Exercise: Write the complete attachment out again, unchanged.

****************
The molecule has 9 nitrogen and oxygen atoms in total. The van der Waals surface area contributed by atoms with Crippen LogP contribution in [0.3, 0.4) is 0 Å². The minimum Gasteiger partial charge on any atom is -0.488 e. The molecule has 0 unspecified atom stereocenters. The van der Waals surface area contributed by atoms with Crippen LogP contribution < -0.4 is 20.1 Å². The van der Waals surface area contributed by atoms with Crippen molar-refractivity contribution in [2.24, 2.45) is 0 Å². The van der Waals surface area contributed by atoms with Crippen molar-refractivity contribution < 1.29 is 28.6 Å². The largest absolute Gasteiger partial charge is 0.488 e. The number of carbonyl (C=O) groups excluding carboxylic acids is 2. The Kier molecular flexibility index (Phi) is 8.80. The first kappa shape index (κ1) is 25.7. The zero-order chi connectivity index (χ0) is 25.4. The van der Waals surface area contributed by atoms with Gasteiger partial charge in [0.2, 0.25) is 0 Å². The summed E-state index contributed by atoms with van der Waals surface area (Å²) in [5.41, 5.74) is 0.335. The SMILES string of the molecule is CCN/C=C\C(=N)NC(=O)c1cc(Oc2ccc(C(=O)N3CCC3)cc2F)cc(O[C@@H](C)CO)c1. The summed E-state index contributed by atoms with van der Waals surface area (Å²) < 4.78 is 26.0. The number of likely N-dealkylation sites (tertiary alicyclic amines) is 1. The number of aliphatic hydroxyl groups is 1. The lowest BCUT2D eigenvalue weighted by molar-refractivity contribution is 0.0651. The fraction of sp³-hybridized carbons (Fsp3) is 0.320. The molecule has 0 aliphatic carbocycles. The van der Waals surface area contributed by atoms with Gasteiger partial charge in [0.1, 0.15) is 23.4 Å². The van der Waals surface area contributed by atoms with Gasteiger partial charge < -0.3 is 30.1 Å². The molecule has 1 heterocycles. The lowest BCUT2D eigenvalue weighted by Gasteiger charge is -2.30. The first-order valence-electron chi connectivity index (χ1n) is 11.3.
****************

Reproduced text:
The molecule has 9 nitrogen and oxygen atoms in total. The van der Waals surface area contributed by atoms with Crippen LogP contribution in [0.3, 0.4) is 0 Å². The minimum Gasteiger partial charge on any atom is -0.488 e. The molecule has 0 unspecified atom stereocenters. The van der Waals surface area contributed by atoms with Crippen LogP contribution < -0.4 is 20.1 Å². The van der Waals surface area contributed by atoms with Crippen molar-refractivity contribution in [2.24, 2.45) is 0 Å². The van der Waals surface area contributed by atoms with Crippen molar-refractivity contribution < 1.29 is 28.6 Å². The largest absolute Gasteiger partial charge is 0.488 e. The number of carbonyl (C=O) groups excluding carboxylic acids is 2. The Kier molecular flexibility index (Phi) is 8.80. The first kappa shape index (κ1) is 25.7. The zero-order chi connectivity index (χ0) is 25.4. The van der Waals surface area contributed by atoms with Gasteiger partial charge in [0.2, 0.25) is 0 Å². The summed E-state index contributed by atoms with van der Waals surface area (Å²) in [5.41, 5.74) is 0.335. The SMILES string of the molecule is CCN/C=C\C(=N)NC(=O)c1cc(Oc2ccc(C(=O)N3CCC3)cc2F)cc(O[C@@H](C)CO)c1. The summed E-state index contributed by atoms with van der Waals surface area (Å²) < 4.78 is 26.0. The number of likely N-dealkylation sites (tertiary alicyclic amines) is 1. The number of aliphatic hydroxyl groups is 1. The lowest BCUT2D eigenvalue weighted by molar-refractivity contribution is 0.0651. The fraction of sp³-hybridized carbons (Fsp3) is 0.320. The molecule has 0 aliphatic carbocycles. The van der Waals surface area contributed by atoms with Gasteiger partial charge in [0.1, 0.15) is 23.4 Å². The van der Waals surface area contributed by atoms with Gasteiger partial charge < -0.3 is 30.1 Å². The molecule has 1 heterocycles. The lowest BCUT2D eigenvalue weighted by Gasteiger charge is -2.30. The first-order valence-electron chi connectivity index (χ1n) is 11.3.